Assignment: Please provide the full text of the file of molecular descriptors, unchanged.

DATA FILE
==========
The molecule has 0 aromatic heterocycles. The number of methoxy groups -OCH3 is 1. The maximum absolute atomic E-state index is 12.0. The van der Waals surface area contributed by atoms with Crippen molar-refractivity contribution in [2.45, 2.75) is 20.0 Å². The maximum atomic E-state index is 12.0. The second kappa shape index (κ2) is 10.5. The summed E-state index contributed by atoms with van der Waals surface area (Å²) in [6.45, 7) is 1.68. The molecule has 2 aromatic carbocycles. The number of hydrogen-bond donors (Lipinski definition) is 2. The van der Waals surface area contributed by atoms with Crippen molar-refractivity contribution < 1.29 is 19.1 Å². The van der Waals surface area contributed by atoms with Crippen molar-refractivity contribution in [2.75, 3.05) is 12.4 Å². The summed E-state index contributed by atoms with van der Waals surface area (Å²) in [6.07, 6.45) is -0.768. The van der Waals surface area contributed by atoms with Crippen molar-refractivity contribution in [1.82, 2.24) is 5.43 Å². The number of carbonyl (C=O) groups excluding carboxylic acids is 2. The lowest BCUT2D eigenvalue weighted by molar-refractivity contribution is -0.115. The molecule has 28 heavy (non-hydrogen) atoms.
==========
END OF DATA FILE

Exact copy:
The molecule has 0 aromatic heterocycles. The number of methoxy groups -OCH3 is 1. The maximum absolute atomic E-state index is 12.0. The van der Waals surface area contributed by atoms with Crippen molar-refractivity contribution in [2.45, 2.75) is 20.0 Å². The maximum atomic E-state index is 12.0. The second kappa shape index (κ2) is 10.5. The summed E-state index contributed by atoms with van der Waals surface area (Å²) in [6.45, 7) is 1.68. The molecule has 2 aromatic carbocycles. The number of hydrogen-bond donors (Lipinski definition) is 2. The van der Waals surface area contributed by atoms with Crippen molar-refractivity contribution < 1.29 is 19.1 Å². The van der Waals surface area contributed by atoms with Crippen molar-refractivity contribution in [2.75, 3.05) is 12.4 Å². The summed E-state index contributed by atoms with van der Waals surface area (Å²) in [6.07, 6.45) is -0.768. The van der Waals surface area contributed by atoms with Crippen molar-refractivity contribution in [1.82, 2.24) is 5.43 Å². The number of carbonyl (C=O) groups excluding carboxylic acids is 2. The lowest BCUT2D eigenvalue weighted by molar-refractivity contribution is -0.115. The molecule has 28 heavy (non-hydrogen) atoms.